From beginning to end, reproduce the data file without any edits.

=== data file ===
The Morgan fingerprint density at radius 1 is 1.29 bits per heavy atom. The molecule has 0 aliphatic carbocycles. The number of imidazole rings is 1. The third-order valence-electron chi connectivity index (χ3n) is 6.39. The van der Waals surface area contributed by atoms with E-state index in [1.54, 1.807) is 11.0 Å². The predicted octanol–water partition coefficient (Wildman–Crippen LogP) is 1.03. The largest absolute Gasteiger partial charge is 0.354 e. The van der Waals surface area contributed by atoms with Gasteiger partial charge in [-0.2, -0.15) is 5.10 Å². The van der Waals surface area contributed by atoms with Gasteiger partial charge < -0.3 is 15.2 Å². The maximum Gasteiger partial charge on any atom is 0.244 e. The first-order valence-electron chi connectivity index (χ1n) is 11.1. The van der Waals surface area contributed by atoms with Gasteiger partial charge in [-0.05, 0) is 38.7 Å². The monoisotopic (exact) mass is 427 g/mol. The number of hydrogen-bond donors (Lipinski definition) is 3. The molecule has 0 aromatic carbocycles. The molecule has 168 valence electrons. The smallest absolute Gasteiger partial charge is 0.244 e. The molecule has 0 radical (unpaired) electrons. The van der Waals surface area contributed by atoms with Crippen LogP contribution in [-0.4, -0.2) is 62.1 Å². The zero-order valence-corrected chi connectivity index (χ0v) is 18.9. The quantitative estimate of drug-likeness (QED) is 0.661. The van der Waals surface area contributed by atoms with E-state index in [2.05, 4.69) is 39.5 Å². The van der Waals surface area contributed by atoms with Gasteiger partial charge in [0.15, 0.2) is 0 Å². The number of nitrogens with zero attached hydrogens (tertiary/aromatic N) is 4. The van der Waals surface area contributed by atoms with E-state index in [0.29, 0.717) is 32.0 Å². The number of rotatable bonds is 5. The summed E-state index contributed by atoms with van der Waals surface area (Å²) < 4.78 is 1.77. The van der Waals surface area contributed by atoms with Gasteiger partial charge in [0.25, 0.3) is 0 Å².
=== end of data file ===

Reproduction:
The Morgan fingerprint density at radius 1 is 1.29 bits per heavy atom. The molecule has 0 aliphatic carbocycles. The number of imidazole rings is 1. The third-order valence-electron chi connectivity index (χ3n) is 6.39. The van der Waals surface area contributed by atoms with E-state index in [1.54, 1.807) is 11.0 Å². The predicted octanol–water partition coefficient (Wildman–Crippen LogP) is 1.03. The largest absolute Gasteiger partial charge is 0.354 e. The van der Waals surface area contributed by atoms with Gasteiger partial charge in [-0.2, -0.15) is 5.10 Å². The van der Waals surface area contributed by atoms with Gasteiger partial charge < -0.3 is 15.2 Å². The maximum Gasteiger partial charge on any atom is 0.244 e. The first-order valence-electron chi connectivity index (χ1n) is 11.1. The van der Waals surface area contributed by atoms with Gasteiger partial charge in [-0.05, 0) is 38.7 Å². The monoisotopic (exact) mass is 427 g/mol. The number of hydrogen-bond donors (Lipinski definition) is 3. The molecule has 0 aromatic carbocycles. The molecule has 168 valence electrons. The smallest absolute Gasteiger partial charge is 0.244 e. The molecule has 0 radical (unpaired) electrons. The van der Waals surface area contributed by atoms with Crippen LogP contribution in [-0.4, -0.2) is 62.1 Å². The zero-order valence-corrected chi connectivity index (χ0v) is 18.9. The quantitative estimate of drug-likeness (QED) is 0.661. The van der Waals surface area contributed by atoms with E-state index in [2.05, 4.69) is 39.5 Å². The van der Waals surface area contributed by atoms with Gasteiger partial charge in [0.15, 0.2) is 0 Å². The number of nitrogens with zero attached hydrogens (tertiary/aromatic N) is 4. The van der Waals surface area contributed by atoms with E-state index in [0.29, 0.717) is 32.0 Å². The number of rotatable bonds is 5. The summed E-state index contributed by atoms with van der Waals surface area (Å²) < 4.78 is 1.77. The van der Waals surface area contributed by atoms with Gasteiger partial charge in [0.25, 0.3) is 0 Å².